New words – 10 December 2018

Tim Macpherson / Cultura / Getty

tsundoku noun [U]
UK /tsʊn.ˈdəʊ.kuː/ US /tsʊn.ˈdoʊ.kuː/
the activity of buying a lot of books that you never have time to read

Strictly speaking, the word doku does mean reading, so tsundoku should probably only be used when discussing literature. But you might not be surprised to know some people have applied the term to other aspects of their lives. In a popular post on Reddit’s community dedicated to books, people discussed how this term could explain their relationship with films, television shows and even clothing.
[, 29 July 2018]

wabi-sabi noun [U]
the Japanese concept of appreciating the beauty in old and imperfect things

As we start to emerge from the cosy cocoon of winter, it’s time to embrace wabi-sabi, the spring interiors trend causing a stir. Wabi-sabi is about embracing a way of living that is authentic, simple and close to nature.
[, 11 January 2018]

kakeibo noun [U]
UK /kæ.ˈkeɪbəʊ/ US /kæ.ˈkeɪ.boʊ/
a Japanese approach to managing your money that involves using a journal to plan and monitor your spending each month

Kakeibo is an analog method of budgeting that’s been used in Japanese households for over 100 years. It combines elements of keeping a money journal, a planner, and a ledger all in one. This creates a system that helps you set, track, and achieve savings goals.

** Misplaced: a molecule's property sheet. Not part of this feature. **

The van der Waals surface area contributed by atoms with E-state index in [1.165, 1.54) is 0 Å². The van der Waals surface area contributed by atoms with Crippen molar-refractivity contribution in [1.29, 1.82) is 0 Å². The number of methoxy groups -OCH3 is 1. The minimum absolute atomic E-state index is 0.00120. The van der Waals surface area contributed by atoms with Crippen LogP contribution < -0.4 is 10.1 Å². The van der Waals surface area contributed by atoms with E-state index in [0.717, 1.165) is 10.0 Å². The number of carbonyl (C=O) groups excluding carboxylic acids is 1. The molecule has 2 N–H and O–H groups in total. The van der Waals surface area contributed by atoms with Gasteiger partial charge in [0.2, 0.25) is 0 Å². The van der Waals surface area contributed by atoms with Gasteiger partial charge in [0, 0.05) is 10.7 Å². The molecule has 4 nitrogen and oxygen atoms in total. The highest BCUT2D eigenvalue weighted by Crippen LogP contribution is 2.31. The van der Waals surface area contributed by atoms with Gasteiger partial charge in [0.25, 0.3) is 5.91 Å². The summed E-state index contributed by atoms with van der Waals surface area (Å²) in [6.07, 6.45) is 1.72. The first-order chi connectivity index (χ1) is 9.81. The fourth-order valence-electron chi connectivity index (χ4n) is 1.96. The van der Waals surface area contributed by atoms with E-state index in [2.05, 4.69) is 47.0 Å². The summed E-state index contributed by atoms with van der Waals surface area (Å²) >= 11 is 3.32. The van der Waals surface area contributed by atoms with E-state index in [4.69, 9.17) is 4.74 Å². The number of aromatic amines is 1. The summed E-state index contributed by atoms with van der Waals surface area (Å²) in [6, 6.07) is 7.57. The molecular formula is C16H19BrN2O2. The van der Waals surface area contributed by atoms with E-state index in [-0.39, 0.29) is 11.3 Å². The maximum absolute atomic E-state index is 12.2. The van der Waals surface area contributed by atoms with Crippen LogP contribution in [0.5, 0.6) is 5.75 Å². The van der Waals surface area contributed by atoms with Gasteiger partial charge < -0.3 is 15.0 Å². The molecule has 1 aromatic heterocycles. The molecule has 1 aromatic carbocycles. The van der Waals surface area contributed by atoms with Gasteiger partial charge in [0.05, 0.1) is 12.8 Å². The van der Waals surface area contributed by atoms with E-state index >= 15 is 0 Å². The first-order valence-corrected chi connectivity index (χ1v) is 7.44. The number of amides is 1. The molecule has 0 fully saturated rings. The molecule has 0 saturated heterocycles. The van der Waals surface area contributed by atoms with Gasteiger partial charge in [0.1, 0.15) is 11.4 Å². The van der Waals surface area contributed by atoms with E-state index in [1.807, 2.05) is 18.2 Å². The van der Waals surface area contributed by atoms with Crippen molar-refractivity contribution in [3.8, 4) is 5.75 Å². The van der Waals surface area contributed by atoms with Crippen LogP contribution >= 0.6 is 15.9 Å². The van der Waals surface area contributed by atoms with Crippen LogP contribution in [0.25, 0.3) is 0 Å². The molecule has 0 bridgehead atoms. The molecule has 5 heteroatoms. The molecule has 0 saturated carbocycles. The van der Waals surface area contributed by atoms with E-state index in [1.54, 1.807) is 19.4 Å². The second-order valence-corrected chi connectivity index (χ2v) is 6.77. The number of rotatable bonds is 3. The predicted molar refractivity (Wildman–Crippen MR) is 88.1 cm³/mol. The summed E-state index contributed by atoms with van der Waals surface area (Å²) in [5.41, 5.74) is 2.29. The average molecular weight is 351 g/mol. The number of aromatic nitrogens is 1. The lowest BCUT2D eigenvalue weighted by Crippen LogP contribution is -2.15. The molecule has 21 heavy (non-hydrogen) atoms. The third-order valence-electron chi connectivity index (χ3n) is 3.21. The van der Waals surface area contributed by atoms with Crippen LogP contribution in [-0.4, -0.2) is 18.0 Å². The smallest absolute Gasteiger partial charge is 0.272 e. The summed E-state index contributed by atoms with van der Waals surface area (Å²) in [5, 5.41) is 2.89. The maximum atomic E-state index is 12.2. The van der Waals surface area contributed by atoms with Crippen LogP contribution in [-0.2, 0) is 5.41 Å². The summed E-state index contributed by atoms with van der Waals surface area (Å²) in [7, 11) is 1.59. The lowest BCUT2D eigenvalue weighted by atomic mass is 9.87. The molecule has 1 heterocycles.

[, 13 June 2018]

About new words

2 thoughts on “New words – 10 December 2018

  1. Arturo Leo

    Working on new words all languajes must look for words with its original languaje roots to maintain its fundation as first goal, before addopting words of other languajes not for selfishness or to forbid leaks, but to hold the spirit of the vocabulary as deriving from the roots or stems that belong to each people’s expressions borned out from their idiosincracy an feelings. If not found an equivalent there is a chance of addopting, not any other way. All languajes are great and should be respected within their purity as much as possible to enrich them with ideas instead of invading them with words.

  2. Adelaide Dupont

    I was wondering why wabi-sabi was not in the Cambridge Dictionary before.

    It is a wonderful aesthetic.

    And I like the budget management strategy too.

Leave a Reply